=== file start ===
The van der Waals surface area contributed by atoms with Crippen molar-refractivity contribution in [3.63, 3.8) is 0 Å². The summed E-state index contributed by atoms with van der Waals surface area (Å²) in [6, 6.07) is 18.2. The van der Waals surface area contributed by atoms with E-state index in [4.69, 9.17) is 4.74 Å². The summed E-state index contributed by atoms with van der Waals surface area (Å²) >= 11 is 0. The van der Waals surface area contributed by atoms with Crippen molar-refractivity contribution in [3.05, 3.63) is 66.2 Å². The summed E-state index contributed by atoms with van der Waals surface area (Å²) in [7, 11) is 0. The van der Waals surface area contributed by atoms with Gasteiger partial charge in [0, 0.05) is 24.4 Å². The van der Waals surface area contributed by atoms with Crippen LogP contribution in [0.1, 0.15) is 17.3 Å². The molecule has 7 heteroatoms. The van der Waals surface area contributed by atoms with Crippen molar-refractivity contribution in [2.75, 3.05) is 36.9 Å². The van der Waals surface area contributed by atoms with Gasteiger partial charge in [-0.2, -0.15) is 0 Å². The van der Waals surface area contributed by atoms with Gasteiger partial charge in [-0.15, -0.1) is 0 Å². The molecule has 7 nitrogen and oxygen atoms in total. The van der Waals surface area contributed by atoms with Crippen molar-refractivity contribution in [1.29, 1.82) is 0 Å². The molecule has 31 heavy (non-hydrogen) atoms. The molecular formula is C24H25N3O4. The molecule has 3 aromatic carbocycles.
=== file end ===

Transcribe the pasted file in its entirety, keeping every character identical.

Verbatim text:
The van der Waals surface area contributed by atoms with Crippen molar-refractivity contribution in [3.63, 3.8) is 0 Å². The summed E-state index contributed by atoms with van der Waals surface area (Å²) in [6, 6.07) is 18.2. The van der Waals surface area contributed by atoms with E-state index in [4.69, 9.17) is 4.74 Å². The summed E-state index contributed by atoms with van der Waals surface area (Å²) >= 11 is 0. The van der Waals surface area contributed by atoms with Crippen molar-refractivity contribution in [3.05, 3.63) is 66.2 Å². The summed E-state index contributed by atoms with van der Waals surface area (Å²) in [7, 11) is 0. The van der Waals surface area contributed by atoms with Gasteiger partial charge in [0, 0.05) is 24.4 Å². The van der Waals surface area contributed by atoms with Crippen LogP contribution in [0.1, 0.15) is 17.3 Å². The molecule has 7 heteroatoms. The van der Waals surface area contributed by atoms with Crippen molar-refractivity contribution in [2.75, 3.05) is 36.9 Å². The van der Waals surface area contributed by atoms with Gasteiger partial charge in [-0.2, -0.15) is 0 Å². The van der Waals surface area contributed by atoms with Gasteiger partial charge in [-0.15, -0.1) is 0 Å². The molecule has 7 nitrogen and oxygen atoms in total. The van der Waals surface area contributed by atoms with Crippen molar-refractivity contribution in [1.29, 1.82) is 0 Å². The molecule has 31 heavy (non-hydrogen) atoms. The molecular formula is C24H25N3O4. The molecule has 3 aromatic carbocycles.